You are viewing this page as a domestic student.
Change to International

You are a domestic student if you are an Australian citizen, a New Zealand citizen or the holder of an Australian permanent visa.

You are an international student whether you are within or outside Australia and you do not meet the domestic student criteria.

Coronavirus (COVID-19): advice and support for the Bond community. Read more

MGMT71-301: International Human Resource Management September 2017 [Standard]

General information

The subject provides an overview of the cross-cultural and human resource management issues related to managing employees in a global organisation. Topic areas will include the effects of culture on organisational behaviour, cross-cultural communication and negotiation, managing multicultural teams, selecting expatriates, training expatriates, appraising the performance of expatriates, expatriate compensation system, social & ethical issues in global business. Please note the CODE for this subject was previously IBUS71-604


Academic unit:Bond Business School
Subject code:MGMT71-301
Subject title:International Human Resource Management
Subject level:Postgraduate
Semester/Year:September 2017
Credit points:10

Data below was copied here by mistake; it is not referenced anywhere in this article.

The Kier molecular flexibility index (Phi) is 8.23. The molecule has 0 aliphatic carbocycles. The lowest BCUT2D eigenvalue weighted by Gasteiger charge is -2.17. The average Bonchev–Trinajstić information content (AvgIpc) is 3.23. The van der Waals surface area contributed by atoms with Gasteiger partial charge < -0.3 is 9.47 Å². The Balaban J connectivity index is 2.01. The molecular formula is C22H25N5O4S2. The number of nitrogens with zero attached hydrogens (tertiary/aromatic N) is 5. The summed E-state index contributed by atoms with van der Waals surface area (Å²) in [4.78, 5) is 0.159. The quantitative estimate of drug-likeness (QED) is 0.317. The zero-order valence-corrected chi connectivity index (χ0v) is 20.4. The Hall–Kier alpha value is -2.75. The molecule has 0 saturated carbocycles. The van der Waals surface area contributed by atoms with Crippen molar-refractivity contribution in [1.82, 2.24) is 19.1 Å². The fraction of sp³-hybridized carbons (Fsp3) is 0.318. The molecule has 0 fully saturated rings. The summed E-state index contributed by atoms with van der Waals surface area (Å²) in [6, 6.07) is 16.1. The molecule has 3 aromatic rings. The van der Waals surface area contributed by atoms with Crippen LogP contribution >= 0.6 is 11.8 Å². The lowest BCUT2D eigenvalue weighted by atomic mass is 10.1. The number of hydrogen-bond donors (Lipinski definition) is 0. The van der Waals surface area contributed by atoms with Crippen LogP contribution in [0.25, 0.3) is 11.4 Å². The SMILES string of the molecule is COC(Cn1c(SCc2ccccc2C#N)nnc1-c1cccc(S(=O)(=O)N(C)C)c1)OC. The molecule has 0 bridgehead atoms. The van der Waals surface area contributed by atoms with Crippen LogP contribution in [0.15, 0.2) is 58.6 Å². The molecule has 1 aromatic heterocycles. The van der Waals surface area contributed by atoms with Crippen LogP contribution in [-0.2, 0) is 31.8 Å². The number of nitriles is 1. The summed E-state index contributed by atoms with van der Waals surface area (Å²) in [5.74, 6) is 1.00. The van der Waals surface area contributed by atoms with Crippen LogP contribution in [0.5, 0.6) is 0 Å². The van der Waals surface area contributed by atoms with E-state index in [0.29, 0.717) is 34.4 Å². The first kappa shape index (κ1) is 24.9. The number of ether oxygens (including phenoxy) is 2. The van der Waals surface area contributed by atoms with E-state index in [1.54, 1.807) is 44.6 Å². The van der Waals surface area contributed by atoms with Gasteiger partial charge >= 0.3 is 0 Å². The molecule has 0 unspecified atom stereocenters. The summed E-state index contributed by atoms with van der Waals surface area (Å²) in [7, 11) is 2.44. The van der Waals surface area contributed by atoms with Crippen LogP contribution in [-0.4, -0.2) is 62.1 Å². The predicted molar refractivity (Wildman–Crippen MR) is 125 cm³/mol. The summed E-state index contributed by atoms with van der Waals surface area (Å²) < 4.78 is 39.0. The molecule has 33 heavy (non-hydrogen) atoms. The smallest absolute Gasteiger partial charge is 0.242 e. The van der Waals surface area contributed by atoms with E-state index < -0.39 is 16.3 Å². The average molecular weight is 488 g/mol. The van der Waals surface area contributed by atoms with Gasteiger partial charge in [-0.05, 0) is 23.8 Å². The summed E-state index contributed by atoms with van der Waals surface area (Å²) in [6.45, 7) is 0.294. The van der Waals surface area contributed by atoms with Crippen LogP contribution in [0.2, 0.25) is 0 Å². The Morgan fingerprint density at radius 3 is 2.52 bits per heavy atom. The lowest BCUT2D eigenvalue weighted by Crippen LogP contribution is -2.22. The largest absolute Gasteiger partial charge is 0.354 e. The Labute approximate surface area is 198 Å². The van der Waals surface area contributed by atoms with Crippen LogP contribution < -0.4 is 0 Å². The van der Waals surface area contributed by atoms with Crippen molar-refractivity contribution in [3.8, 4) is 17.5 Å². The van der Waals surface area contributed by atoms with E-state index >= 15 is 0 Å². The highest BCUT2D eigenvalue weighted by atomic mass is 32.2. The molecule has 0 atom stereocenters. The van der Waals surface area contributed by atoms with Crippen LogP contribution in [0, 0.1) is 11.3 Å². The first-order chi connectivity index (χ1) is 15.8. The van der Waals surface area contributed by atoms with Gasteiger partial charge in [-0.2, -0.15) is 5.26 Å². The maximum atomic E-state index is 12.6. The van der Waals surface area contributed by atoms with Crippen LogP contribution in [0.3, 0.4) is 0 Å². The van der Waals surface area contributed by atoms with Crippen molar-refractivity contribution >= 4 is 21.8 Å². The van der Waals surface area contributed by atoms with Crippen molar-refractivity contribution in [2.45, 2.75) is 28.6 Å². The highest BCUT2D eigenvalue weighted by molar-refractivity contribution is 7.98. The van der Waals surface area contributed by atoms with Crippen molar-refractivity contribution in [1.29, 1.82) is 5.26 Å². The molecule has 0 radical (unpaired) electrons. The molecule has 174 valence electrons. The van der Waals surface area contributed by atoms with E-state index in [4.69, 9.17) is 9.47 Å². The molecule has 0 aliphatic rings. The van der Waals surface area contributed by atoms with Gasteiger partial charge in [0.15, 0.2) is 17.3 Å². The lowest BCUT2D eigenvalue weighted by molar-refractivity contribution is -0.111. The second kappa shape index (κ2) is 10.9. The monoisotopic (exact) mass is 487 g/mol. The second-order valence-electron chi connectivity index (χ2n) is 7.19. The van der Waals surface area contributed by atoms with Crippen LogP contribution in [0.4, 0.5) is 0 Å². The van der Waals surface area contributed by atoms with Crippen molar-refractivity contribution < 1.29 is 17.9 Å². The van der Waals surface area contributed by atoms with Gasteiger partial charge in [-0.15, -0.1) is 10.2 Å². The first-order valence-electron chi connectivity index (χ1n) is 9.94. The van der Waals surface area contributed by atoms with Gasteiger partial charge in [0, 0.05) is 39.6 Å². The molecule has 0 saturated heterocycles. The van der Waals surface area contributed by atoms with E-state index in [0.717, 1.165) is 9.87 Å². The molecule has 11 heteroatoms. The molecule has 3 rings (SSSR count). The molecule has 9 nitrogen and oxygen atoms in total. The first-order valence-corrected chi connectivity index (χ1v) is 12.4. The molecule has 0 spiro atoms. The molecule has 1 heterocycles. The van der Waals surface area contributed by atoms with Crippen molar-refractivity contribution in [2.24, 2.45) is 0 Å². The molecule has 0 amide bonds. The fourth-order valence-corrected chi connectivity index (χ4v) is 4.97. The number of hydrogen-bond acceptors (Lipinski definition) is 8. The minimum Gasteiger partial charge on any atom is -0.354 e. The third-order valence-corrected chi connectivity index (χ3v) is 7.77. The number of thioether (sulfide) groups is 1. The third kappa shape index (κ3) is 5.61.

Delivery & attendance

Delivery mode:


Workload items:
  • Seminar: x12 (Total hours: 36) - Seminar 1
  • Personal Study Hours: x12 (Total hours: 84) - Study time and reviewing materials


Prescribed resources:
  • Marion Festing,Allen D. Engle (2013). International Human Resource Management. 6th, Cengage Learning College , 400. 10
After enrolment, students can check the Books and Tools area in iLearn for the full Resource List.
[email protected] & Email:[email protected] is the online learning environment at Bond University and is used to provide access to subject materials, lecture recordings and detailed subject information regarding the subject curriculum, assessment and timing. Both iLearn and the Student Email facility are used to provide important subject notifications. Additionally, official correspondence from the University will be forwarded to students’ Bond email account and must be monitored by the student.